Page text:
Charlize Theron has big plans for the World Cup.
The Academy Award winner's Charlize Theron Africa Outreach Project is teaming up with LAFC Chelsea Soccer Club in Los Angeles to build community football programs for underprivileged children in South Africa. In addition to football fields, uniforms and equipment, kids involved in the program will receive health education and services.
The project will serve schools in South Africa's Umkhanyakude District, an area plagued by a high rate of HIV infection. She hopes to have the first fields built by the time the World Cup begins June 11.
"The World Cup is a huge, huge thing for South Africans and for Africa. The pride Africans have of hosting this is tremendous," Theron told The Associated Press. "The question is, how do we generate that into other areas and have more of an impact?"
Theron and LAFC are kicking off their collaboration with Tuesday's friendly game between Chelsea and Inter Milan at the Rose Bowl.
Net proceeds from the match will benefit the program.
Business mogul Don Sheppard started the Los Angeles Futbol Club four years ago after growing concerned that the cost of playing organized football was shutting talented kids out of the game. Kids at LAFC Chelsea play regardless of their financial means. The club provides coaching and help with schoolwork.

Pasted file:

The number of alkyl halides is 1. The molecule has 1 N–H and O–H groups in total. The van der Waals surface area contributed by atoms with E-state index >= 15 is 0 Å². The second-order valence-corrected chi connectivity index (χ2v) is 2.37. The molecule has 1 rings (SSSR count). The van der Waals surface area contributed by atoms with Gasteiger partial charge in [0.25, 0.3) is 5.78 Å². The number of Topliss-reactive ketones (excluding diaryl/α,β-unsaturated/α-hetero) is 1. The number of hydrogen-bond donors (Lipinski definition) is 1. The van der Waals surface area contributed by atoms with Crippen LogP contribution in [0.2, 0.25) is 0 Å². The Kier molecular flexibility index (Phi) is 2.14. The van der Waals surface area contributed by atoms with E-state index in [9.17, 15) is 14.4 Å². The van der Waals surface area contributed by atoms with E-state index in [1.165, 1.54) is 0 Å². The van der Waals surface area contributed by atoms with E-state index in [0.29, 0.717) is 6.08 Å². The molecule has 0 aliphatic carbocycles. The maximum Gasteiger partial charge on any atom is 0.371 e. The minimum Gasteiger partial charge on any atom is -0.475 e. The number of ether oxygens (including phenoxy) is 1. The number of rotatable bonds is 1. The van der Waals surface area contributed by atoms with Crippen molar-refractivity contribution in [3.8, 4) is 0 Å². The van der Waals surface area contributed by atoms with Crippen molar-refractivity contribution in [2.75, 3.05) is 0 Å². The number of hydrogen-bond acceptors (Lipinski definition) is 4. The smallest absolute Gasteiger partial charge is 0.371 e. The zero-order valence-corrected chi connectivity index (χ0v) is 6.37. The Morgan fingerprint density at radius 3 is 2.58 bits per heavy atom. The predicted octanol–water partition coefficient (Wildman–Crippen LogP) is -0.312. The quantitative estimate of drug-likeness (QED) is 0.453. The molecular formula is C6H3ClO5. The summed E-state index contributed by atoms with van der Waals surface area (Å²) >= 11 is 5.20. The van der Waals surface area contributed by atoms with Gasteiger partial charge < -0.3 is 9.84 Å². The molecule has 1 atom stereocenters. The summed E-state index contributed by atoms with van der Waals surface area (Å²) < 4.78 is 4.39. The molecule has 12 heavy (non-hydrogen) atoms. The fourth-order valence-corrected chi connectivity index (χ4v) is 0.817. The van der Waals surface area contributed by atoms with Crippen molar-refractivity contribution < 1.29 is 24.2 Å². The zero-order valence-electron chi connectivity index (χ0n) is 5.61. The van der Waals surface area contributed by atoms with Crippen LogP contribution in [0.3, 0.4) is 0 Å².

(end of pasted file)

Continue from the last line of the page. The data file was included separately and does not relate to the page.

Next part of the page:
As LAFC grew, Sheppard began looking for ways he expand the effort overseas. An orphanage in Nairobi, Kenya, now has a football field. He sent balls to kids in Rwanda.
"The issue isn't the game, but what comes with it. It's called discipline, hard work, commitment, values, access to education, access to the right messages, access to role models," Sheppard said.
Theron's Africa Outreach Project, meanwhile, has helped bring mobile health units to rural Umkhanyakude, about 200 miles northeast of Durban.
Children in the district have an almost 50 percent chance of being infected with HIV in their lifetime and health services are limited, at best. With the mobile clinics, high schoolers have monthly access to nurses and counselors, education classes designed to prevent HIV and programs that teach basic computer skills.
There are now three mobile clinics in the district, serving 10,000 students.
"When you give just a few of these normal things we have at our beck and call every day to a community, they want to take that knowledge and make it their own," said Theron, a native of South Africa.
Sheppard and Lorrie Fair, a member of the U.S. women's team that won the 1999 World Cup, will travel to Africa next month to meet with local leaders and scout out possible locations for the field.
"The World Cup is literally just a start," Sheppard said. In five years, "what I'm hoping is there will be a sustainable program run by locals that will just keep building on itself."